PORTLAND, Maine -- When it comes to choosing Maine over other New
England destinations, most winter sports enthusiasts can sum up
that state's appeal with just one word: snow.
Last month's East Coast storm dumped up to 48 inches of fresh
powder on the region.
"Maine mountains are in a natural snow belt, so we have a lot of
natural snow," said Greg Sweetser, executive director of Ski Maine
Association, a non-profit trade group based here, representing 18
ski areas. "In addition, we have high elevations in a northern
location, which are the ingredients for deeper snow pack."
Another positive factor is the relative lack of crowds on the
slopes as compared to Vermont and New Hampshire, he said.
Sweetser cited the easy access enjoyed by Vermont and New
Hampshire resorts for their domination in visitor numbers but said
accessibility is improving for Maine resorts, as well.
"Portland has a great jetport, and [the airport in] Manchester,
N.H., [which serves many Maine ski areas] is also gaining traffic,"
he said, although most of the state's traffic is by car.
Other advantages the state offers skiers include a commitment to
state-of-the-art snowmaking, high-speed quad lifts and a generous
supply of ski-in/ski-out slopeside accommodations and shops, said
And with a nod to families, who represent a significant and
growing segment of the winter sports industry, Maine resorts offer
activities for a range of ages and interests, including
cross-country skiing, snow tubing, shopping and spas, he said.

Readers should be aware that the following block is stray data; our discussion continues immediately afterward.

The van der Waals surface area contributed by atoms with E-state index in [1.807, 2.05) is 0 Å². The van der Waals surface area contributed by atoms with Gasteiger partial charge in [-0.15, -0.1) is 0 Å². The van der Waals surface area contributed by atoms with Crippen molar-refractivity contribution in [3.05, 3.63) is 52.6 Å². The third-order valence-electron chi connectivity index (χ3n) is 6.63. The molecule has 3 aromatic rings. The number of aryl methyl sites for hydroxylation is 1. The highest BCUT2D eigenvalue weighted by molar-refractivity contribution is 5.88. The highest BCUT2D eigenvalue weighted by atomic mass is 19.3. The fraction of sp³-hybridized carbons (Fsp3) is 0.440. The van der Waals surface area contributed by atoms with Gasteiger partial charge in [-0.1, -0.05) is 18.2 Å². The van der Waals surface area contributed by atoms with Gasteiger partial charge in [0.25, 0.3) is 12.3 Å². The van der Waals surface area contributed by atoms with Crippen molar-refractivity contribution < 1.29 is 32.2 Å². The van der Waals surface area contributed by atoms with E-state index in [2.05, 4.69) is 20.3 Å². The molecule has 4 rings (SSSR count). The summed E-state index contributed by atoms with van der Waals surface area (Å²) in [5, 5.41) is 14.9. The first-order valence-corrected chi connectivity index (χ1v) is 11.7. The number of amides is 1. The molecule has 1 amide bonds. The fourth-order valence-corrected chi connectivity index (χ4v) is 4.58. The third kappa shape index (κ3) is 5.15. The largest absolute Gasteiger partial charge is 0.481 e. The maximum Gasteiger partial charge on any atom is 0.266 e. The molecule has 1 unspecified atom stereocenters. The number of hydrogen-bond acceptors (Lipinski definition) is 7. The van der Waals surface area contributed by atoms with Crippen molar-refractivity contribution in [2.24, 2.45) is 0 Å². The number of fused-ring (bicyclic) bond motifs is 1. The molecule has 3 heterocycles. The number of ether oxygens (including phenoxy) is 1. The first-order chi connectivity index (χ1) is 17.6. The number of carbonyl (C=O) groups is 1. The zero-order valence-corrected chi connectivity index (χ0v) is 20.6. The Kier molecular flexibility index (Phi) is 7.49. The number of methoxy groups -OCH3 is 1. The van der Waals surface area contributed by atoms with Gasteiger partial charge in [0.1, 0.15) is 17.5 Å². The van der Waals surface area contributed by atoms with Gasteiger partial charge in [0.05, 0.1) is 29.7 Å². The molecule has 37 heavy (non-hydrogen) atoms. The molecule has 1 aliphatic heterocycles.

As part of an ongoing effort to sell travel agents on Maine, the
state's office of tourism offers familiarization trips and
educational materials, and the resorts themselves offer lodging
packages, Sweetser said.
"In addition to ease of booking, packaging gives agents knowledge,
and that is what the consumer is looking for," he said, adding that
Maine's two destination resorts -- Sugarloaf USA in Carrabassett
Valley and Sunday River in Newry -- are especially skilled at
working with agents.
He stressed that multiple-component packages -- with such
add-ons as lift tickets and ski or snowboarding instruction --
increase the value of the overall booking and enable agents to make
more on commissions.
For details, contact the Ski Maine Association at (207) 761-3774
or visit www.skimaine.com.
To contact reporter Felicity Long, send e-mail to [email protected].
Winter season updates
PORTLAND, Maine -- Following is what's new for the 2003-04
winter season at Sugarloaf/USA and Sunday River ski areas in
• Sugarloaf/USA. To accommodate increased
demand, the first 18 units of The Timbers at Bucksaw, Sugarloaf's
newest on-mountain condominiums, will be unveiled for the 2003-04
season. Some 80 additional ski-in, ski-out units are in the works
over the next three years.
Fourteen three- and four-bedroom units in the Winter's Way
condominium complex also will be ready for the season, with an
additional 14 slated for next year.
On the mountain, two new glades will be open for this coming
season, suitable for skiers and riders of all ability levels. New
groomed trails include Kick Back, for experts only, and
Boomscooter, for families and novices. The ski area also will offer
expanded snowmaking and grooming capabilities.
A new snow cat, with a seating capacity of 20 passengers, will
be introduced to transport visitors to Bullwinkles, Sugarloaf's
mid-mountain lodge, for gourmet dinners on Wednesday and Saturday
For information, call (800)THELOAF or visit www.sugarloaf.com.
• Sunday River. South Ridge Base Lodge
renovations include new retail space and lockers. The ski area also
expanded its snowmaking facilities.
Expanding upon its reputation as a four-season resort, the ski
area is building an 18-hole Robert Trent Jones golf course, the
first nine holes of which are slated to open by July 2004. Also in
the works are a golf school, driving range and clubhouse.
For information, call (800) 543-2SKI or visit www.sundayriver.com.